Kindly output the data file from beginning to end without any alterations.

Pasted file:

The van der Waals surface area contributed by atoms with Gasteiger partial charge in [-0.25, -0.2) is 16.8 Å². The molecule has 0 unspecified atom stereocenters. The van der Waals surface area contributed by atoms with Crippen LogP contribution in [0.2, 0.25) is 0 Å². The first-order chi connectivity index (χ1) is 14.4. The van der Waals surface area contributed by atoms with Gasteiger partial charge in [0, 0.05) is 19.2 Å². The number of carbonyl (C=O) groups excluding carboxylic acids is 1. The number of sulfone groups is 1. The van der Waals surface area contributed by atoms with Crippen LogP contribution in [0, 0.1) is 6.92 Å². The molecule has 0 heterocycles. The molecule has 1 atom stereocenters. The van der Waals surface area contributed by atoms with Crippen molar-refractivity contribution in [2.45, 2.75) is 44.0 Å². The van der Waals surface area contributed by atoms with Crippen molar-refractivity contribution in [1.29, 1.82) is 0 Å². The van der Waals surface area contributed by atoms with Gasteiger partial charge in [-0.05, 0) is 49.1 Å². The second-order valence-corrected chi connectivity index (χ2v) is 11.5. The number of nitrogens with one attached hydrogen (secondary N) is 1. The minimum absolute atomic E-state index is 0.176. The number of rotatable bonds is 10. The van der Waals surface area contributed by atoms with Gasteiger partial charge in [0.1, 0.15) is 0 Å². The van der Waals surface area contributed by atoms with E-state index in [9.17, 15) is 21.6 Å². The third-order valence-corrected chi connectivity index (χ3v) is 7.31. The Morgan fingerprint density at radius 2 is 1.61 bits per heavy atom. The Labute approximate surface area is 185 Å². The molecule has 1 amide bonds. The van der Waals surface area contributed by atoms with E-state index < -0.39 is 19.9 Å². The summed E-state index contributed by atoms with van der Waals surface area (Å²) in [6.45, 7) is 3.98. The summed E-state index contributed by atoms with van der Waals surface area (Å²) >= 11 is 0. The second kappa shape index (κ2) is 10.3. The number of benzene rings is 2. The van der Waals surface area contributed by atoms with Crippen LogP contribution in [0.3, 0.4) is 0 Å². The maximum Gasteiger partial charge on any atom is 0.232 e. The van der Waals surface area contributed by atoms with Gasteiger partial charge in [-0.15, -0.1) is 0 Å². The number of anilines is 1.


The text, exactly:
The van der Waals surface area contributed by atoms with Gasteiger partial charge in [-0.25, -0.2) is 16.8 Å². The molecule has 0 unspecified atom stereocenters. The van der Waals surface area contributed by atoms with Crippen LogP contribution in [0.2, 0.25) is 0 Å². The first-order chi connectivity index (χ1) is 14.4. The van der Waals surface area contributed by atoms with Gasteiger partial charge in [0, 0.05) is 19.2 Å². The number of carbonyl (C=O) groups excluding carboxylic acids is 1. The number of sulfone groups is 1. The van der Waals surface area contributed by atoms with Crippen LogP contribution in [0, 0.1) is 6.92 Å². The molecule has 0 heterocycles. The molecule has 1 atom stereocenters. The van der Waals surface area contributed by atoms with Crippen molar-refractivity contribution in [2.45, 2.75) is 44.0 Å². The van der Waals surface area contributed by atoms with Crippen molar-refractivity contribution in [1.29, 1.82) is 0 Å². The van der Waals surface area contributed by atoms with Gasteiger partial charge in [-0.05, 0) is 49.1 Å². The second-order valence-corrected chi connectivity index (χ2v) is 11.5. The number of nitrogens with one attached hydrogen (secondary N) is 1. The minimum absolute atomic E-state index is 0.176. The number of rotatable bonds is 10. The van der Waals surface area contributed by atoms with Gasteiger partial charge in [0.1, 0.15) is 0 Å². The van der Waals surface area contributed by atoms with E-state index in [9.17, 15) is 21.6 Å². The third-order valence-corrected chi connectivity index (χ3v) is 7.31. The Morgan fingerprint density at radius 2 is 1.61 bits per heavy atom. The Labute approximate surface area is 185 Å². The molecule has 1 amide bonds. The van der Waals surface area contributed by atoms with E-state index < -0.39 is 19.9 Å². The summed E-state index contributed by atoms with van der Waals surface area (Å²) in [6.45, 7) is 3.98. The summed E-state index contributed by atoms with van der Waals surface area (Å²) >= 11 is 0. The second kappa shape index (κ2) is 10.3. The number of benzene rings is 2. The van der Waals surface area contributed by atoms with Crippen LogP contribution in [0.3, 0.4) is 0 Å². The maximum Gasteiger partial charge on any atom is 0.232 e. The van der Waals surface area contributed by atoms with Gasteiger partial charge in [-0.15, -0.1) is 0 Å². The number of anilines is 1.